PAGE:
Marine protected areas


Protecting wildlife at sea

Sea squirts and brittlestars © Paul Naylor

Marine Protected Areas

Marine Protected Areas (MPAs) are places at sea where certain damaging activities are restricted, much like nature reserves on land. They are a tried and tested means of protecting habitats and wildlife at sea and there are many around the world.

In the UK, there are several different types of Marine Protected Areas that will act to make a network of protection around our coasts and throughout our seas. At the moment this network is not yet complete, there are some missing links, and management is still being implemented on a site-by-site basis. However once complete, the network will protect a wide range of marine wildlife and the special places that they call home.

Marine Conservation Zones

Across the UK, each country has the power to create Marine Protected Areas to protect a range of nationally important, rare or threatened habitats and species. In England and non-devolved waters these are called Marine Conservation Zones.

European Marine Sites

European Marine Sites are areas at sea that are designated to protect wildlife and habitats that are important at a European level. They are have been created under EU Legislation and will be transferred over to our national legislation when we leave the EU.

There are two types of European Marine Site: 1) Special Protection Areas (SPAs) that protect birds and their feeding and breeding habitats; and 2) Special Areas of Conservation (SACs) that protect other wildlife and important habitats.

How Marine Protected Areas work

Protecting individual special places at sea is important, but to really bring our seas back to life we need a network of Marine Protected Areas.

To achieve better seas for both people and wildlife, our Marine Protected Area network must protect not just rare and threatened wildlife, but the whole range of ‘typical’ habitats and wildlife found in healthy seas. For us in the Irish Sea, this includes habitats like our honeycomb worm reefs, seagrass meadows, sandy, gravelly or muddy sea floors and seabirds to name but a few.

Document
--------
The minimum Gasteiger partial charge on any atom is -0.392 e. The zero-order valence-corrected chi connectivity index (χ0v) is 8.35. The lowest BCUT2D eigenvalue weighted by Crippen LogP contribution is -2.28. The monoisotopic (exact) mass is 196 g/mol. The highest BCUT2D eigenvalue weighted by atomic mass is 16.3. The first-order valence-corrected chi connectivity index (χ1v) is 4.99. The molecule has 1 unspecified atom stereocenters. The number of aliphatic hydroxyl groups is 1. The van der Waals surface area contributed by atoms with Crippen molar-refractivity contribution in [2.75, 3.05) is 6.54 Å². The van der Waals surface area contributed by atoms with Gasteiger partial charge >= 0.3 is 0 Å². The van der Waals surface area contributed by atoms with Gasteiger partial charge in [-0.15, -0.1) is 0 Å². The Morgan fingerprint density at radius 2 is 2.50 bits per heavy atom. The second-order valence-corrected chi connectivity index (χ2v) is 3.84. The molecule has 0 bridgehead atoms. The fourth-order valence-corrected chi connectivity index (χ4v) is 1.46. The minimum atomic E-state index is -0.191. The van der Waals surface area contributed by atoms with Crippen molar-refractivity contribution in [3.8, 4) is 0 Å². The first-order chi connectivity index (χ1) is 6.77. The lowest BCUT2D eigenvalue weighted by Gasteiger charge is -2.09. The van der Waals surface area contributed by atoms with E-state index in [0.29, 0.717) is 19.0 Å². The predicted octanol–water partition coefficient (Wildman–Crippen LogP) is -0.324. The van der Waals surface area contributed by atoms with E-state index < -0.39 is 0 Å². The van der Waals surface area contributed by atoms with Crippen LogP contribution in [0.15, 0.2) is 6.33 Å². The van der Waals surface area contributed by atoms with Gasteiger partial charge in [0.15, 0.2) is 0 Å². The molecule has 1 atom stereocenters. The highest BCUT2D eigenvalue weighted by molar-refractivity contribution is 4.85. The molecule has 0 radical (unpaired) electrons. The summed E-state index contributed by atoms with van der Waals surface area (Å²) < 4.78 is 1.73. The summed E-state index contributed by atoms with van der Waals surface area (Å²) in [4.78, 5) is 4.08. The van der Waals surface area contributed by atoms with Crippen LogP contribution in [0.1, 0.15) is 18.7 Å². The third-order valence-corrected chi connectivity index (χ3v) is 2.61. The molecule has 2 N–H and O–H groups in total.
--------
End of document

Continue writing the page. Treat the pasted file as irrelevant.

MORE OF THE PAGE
Designating a Marine Protected Area is only the first step towards protecting the precious wildlife and habitats within. Active management is required to make sure they are doing the job for which they were created - actively protecting our wildlife at sea from damaging activities. As nature conservation in the seas has come in after nature conservation on land, securing the designation and management of the network is still a work in progress. 

Infographic describing how marine protected areas work

A network of marine protected areas is being setup throughout UK seas. These areas must meet these 5 main criteria if they are to work for people and for wildlife.

Corkwing wrasse male with nest © Paul Naylor

Corkwing wrasse male with nest © Paul Naylor

Support our campaign for

Marine Conservation Zones

We are working to ensure it works

Once management measures or plans are in place, monitoring is required to ensure Marine Protected Areas are effective.

Through our marine policy programme we work closely with the North Western Inshore Fisheries and Conservation Authority and the Marine Management Organisation to make sure that the right management is brought in for each Marine Protected Area.

We also help to collect data to monitor the condition of the Marine Protected Areas across the North West by undertaking scientific surveys of key species and habitats and through our citizen science 'Shoresearch' programme.

Marine Protected Areas have been proven to have a positive effect beyond their boundaries, where thriving wildlife populations spill out into the surrounding (non-protected) sea.

In the UK, there is a well-researched example of this around Lundy Island, England’s first Marine Conservation Zone. Here, the lobsters within the protected area were found to be larger than those in the surrounding area. Over time, the larger lobsters moved out into the non-protected area. This “spillover effect” has been found to benefit fisheries, showing that Marine Protected Areas are good news for both people and wildlife.